Damon Bauer: 0:01 I want to update this HTML so that a user can search by more than just one input field. I've just pasted a bunch of HTML. The first thing that we have is a select box that allows the user to choose which part of the data that they want to search for.
0:18 Here, you see name is the default selection, but you can choose amount or category, which corresponds to the amount or the category in our transaction. Each one of those possible options is displayed here.
0:31 The other thing to note on these inputs is they have a data target of filter, and then when they change, the updateFilter method is called. We need to do a few to our stimulus controller. The first is adding a function called updateFilterType that's run when a user selects which category they want to search.
0:51 The other thing we'll have to add is a field target so our controller knows how to find this element. One more thing we'll add is a filter target so we know which inputs to hide and which one to show.
1:09 Our action always takes an event as an argument. The first thing we're going to do is iterate over all of those filters. Stimulus provides this out of the box. If there are multiple nodes that have the same target on them, you can just pluralize the target.
1:26 In this case, filterTarget would give us one of the filters. filterTargets gives all of them in an array that we can iterate over. Within this iterator, we're just going to hide all the filters to start. Let's see what that does.
1:44 If I choose a different filter, you'll see all of our inputs are missing because we've added the useHidden class. Now, what we need to do is find the one that the user choose and display it by removing that class.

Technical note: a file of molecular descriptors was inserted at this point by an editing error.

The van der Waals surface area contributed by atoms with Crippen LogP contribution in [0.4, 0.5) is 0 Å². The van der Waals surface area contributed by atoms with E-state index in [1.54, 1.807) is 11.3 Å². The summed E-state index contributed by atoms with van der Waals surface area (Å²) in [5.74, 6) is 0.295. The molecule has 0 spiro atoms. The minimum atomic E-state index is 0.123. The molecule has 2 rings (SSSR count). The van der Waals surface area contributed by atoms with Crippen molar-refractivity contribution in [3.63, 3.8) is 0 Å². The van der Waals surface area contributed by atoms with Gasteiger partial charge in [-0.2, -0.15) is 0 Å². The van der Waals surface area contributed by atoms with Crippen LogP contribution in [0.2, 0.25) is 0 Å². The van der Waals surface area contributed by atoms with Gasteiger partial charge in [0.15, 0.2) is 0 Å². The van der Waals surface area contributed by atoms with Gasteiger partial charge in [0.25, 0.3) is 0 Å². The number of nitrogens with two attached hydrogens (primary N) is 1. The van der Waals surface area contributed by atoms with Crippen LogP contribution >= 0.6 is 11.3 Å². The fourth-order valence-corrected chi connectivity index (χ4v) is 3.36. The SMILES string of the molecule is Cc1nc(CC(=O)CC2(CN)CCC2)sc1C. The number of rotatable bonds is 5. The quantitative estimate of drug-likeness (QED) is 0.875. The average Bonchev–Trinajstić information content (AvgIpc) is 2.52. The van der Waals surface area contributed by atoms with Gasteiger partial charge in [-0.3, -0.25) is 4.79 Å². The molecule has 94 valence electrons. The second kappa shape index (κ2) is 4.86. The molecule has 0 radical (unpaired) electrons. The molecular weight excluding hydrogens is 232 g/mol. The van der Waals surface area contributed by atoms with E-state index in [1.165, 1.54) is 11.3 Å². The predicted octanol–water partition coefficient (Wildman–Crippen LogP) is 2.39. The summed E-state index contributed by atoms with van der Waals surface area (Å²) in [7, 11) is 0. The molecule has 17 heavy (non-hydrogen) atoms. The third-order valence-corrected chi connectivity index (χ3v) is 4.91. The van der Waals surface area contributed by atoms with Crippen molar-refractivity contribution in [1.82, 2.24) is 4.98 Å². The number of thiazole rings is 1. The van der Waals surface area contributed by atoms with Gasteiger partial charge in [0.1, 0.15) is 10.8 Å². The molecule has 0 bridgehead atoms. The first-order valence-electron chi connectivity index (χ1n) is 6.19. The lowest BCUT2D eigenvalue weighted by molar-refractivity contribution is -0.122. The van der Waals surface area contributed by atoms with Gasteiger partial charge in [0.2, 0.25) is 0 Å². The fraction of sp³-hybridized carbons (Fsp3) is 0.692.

2:00 We're going to look for an element that has a name that's equal to the value of the chosen option in the select drop-down. If the user chooses amount, the value that we get from our updateFilterType action will be amount, and that will correspond to the name attribute of this input, thus we can show that input.
2:25 Within our query selector, we'll look for that name and we can remove the class. Then I pick category, and I've got another select box with all my categories listed. That's working perfectly. While we're here, let's replace this manual arrayFrom look up.
2:54 Now, this won't work yet because we haven't define an itemTarget in our staticTargets array. Let's do that. Now, all that's left to do is add the dataTarget item to each transaction in our collection.
3:15 The last thing we need to do in each one of these transactions is set the correct data field name attribute that corresponds with these possible options in our select drop-down. Let's refresh our page, and I'll pick a category. I'll select grocery.
3:34 Nothing seems to be working, so let's take a look at what the problem is. Our selected option value is groceries with a lowercase g, but the data field category is displayed in an uppercase G. So there's a problem with our code that is run when the updateFilter method is called.
3:55 If we look at updateFilter, what this is doing is getting the value of the field -- in this case, lowercase groceries -- and it's comparing the text content of each one of these transactions to the uppercase Groceries. Since there's one uppercase and a lowercase, there's a problem there.
4:20 By adding the toLowercase method to both the label in the transaction as well as the selected value option, we remove the case-sensitive nature of that and make it case-insensitive. Now, our select box is working properly.